Back to the Future

The current state, despite advances in the data formats that allow for easy rationalization and normalization of data that breaks through propriety barriers, still largely is based a slightly modified model of using a combination of manual processing augmented by domain-specific analytical tools. (Actually sub-domain analytical tools that support sub-optimization of data that are a barrier to incorporation of cross-domain integration necessary to create credible project intelligence).

Thus, it is not unusual at the customer level to see project teams still accepting a combination of proprietary files, hard copy reports, and standard schema reports. Usually the data in these sources is manually entered into Excel spreadsheets or a combination of Excel and some domain-specific analytical tool (and oftentimes several sub-specialty analytical tools). After processing, the data is oftentimes exported or built in PowerPoint in the form of graphs or standard reporting formats. This is information management by Excel and PowerPoint.

In sum, in all too many cases the project management domain, in terms of data and business intelligence, continues to party like it is 1995. This condition also fosters and reinforces insular organizational domains, as if the project team is disconnected from and can possess goals antithetical and/or in opposition to the efficient operation of the larger organization.

A typical timeline goes like this:

a. Supplier provides project performance data 15-30 days after the close of a period. (Some contract clauses give more time). Let’s say the period closed at the end of July. We are now effectively in late August or early September.

b. Analysts incorporate stove-piped domain data into their Excel spreadsheets and other systems another week or so after submittal.

c. Analysts complete processing and analyzing data and submit in standard reporting formats (Excel and PowerPoint) for program review four to six weeks after incorporation of the data.

Items a through c now put a typical project office at project review for July information at the end of September or beginning of October. Furthermore, this information is focused on individual domains, and given the lack of cross-domain knowledge, can be contradictory.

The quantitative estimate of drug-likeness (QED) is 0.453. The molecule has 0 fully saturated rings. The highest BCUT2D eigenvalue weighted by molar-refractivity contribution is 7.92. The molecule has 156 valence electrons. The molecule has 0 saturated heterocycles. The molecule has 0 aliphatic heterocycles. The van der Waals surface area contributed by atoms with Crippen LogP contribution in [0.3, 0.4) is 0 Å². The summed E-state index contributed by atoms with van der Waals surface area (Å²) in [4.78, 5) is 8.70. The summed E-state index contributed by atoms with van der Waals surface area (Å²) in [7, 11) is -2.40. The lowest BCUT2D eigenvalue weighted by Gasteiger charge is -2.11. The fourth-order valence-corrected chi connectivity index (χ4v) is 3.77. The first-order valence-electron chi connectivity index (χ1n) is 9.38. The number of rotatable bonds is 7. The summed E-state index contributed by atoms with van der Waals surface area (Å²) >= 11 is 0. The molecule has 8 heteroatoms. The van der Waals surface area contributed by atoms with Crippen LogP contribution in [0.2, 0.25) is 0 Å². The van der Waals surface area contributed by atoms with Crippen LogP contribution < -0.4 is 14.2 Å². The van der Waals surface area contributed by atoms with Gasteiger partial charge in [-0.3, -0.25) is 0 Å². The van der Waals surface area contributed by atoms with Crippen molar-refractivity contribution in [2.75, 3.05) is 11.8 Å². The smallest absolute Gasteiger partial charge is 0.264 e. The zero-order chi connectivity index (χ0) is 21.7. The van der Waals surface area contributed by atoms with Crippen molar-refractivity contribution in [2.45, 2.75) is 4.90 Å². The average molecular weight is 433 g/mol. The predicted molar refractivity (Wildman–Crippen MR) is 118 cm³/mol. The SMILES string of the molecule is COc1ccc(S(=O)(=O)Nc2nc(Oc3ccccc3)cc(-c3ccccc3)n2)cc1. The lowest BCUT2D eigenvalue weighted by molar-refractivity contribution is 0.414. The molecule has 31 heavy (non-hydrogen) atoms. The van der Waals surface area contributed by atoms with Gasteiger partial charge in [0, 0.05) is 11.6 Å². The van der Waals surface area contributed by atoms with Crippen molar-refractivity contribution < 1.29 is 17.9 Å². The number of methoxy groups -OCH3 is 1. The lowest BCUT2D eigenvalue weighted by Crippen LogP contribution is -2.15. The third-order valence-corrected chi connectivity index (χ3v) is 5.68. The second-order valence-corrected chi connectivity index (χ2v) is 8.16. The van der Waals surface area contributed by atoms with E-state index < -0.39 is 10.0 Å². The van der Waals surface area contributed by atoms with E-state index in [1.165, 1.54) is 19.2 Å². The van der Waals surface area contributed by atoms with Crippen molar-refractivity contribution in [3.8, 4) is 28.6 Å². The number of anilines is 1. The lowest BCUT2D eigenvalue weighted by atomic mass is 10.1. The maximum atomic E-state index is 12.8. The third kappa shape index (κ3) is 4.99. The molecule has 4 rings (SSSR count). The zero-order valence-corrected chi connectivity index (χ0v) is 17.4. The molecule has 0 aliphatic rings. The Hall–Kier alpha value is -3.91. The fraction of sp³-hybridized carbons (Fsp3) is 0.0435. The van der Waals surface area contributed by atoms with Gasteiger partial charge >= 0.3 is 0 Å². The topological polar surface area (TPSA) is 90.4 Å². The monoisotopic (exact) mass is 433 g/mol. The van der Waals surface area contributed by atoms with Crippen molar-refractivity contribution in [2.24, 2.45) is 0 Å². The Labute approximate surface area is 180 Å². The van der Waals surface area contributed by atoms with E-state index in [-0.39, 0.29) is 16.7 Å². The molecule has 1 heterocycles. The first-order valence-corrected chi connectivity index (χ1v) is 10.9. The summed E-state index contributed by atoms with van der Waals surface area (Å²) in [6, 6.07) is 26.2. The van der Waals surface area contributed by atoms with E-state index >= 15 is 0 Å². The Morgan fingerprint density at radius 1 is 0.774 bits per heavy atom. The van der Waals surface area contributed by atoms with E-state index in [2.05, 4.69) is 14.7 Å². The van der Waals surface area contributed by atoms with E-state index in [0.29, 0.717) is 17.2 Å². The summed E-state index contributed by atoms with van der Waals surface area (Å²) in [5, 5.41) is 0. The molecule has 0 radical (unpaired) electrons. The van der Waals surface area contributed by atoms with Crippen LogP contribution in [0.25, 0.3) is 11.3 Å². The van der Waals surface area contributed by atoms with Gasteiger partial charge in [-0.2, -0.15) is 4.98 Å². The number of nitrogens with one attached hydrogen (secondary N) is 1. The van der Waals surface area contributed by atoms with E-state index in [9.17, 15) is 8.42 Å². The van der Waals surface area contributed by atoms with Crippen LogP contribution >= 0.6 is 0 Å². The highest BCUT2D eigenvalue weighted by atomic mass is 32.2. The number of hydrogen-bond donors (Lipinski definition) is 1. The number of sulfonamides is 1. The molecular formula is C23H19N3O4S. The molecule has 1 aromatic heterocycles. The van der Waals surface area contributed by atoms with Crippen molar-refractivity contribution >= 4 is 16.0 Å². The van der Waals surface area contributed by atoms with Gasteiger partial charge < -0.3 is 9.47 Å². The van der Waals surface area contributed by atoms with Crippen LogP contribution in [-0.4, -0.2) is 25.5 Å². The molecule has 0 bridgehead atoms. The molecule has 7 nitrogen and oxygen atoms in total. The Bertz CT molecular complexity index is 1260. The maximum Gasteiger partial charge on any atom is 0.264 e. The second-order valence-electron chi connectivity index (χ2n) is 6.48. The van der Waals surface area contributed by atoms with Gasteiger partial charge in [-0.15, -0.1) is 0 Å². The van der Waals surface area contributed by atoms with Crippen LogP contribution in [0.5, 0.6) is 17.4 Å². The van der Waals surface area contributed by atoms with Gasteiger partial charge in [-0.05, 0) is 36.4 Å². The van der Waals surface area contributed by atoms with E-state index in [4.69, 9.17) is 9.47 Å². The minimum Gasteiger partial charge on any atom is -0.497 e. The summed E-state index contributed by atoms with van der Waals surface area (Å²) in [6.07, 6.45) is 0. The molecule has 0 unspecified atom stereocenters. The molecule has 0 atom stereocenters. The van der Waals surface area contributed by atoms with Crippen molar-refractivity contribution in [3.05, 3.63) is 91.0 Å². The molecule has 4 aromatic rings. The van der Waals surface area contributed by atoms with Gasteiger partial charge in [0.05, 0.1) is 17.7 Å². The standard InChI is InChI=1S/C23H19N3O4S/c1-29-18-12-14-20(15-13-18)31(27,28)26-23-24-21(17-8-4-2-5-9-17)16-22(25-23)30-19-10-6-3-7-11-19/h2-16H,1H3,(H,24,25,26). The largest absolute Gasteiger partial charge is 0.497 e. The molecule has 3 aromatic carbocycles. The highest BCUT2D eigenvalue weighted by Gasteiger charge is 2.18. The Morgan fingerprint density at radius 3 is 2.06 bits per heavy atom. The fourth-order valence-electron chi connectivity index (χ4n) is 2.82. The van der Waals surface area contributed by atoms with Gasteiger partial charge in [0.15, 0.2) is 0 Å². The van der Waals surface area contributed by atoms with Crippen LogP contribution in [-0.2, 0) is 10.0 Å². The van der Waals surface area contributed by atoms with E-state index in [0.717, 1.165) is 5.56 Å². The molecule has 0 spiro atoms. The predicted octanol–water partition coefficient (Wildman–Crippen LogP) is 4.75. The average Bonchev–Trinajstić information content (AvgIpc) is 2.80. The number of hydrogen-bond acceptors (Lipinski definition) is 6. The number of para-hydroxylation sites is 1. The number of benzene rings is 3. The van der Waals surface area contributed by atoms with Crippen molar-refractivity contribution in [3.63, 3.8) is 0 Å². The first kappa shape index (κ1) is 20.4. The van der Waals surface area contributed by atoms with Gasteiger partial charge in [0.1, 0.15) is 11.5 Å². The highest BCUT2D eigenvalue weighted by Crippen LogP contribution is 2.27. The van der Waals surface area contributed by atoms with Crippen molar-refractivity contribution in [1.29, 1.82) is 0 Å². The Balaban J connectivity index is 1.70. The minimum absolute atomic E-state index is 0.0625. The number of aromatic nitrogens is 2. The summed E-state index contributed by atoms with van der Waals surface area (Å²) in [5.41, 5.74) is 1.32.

This system is broken.

Even suppliers who have direct access to systems of record all too often rely on domain-specific solutions to be able to derive significance from the processing of project management data. The larger suppliers seem to have recognized this problem and have been moving to address it, requiring greater integration across solutions. But the existence of a 15-30 day reconciliation period after the end of a period, and formalized in contract clauses, is indicative of an opportunity for greater efficiency in that process as well.

The Way Forward

But there is another way.

The opportunities for economy in the form of improvements in time and effort are in the following areas, given the application of the right technology:

  1. In the submission of data, especially by finding data commonalities and combining previously separate domain data streams to satisfy multiple customers;
  2. In retrieving all data so that it is easily accessible to the organization at the level of detailed required by the task at hand;
  3. In processing this data so that it can converted by the analyst into usable intelligence;
  4. In properly accessing, displaying, and reporting properly integrated data across domains, as appropriate, to each level of the organization regardless of originating data stream.

Furthermore, there opportunities to realizing business value by improving these processes:

  1. By extending expertise beyond a limited number of people who tend to monopolize innovations;
  2. By improving organizational knowledge by incorporating innovation into the common system;
  3. By gaining greater insight into more reliable predictors of project performance across domains instead of the “traditional” domain-specific indices that have marginal utility;
  4. By developing a project focused organization that breaks down domain-centric thinking;
  5. By developing a culture that ties cross-domain project knowledge to larger picture metrics that will determine the health of the overarching organization.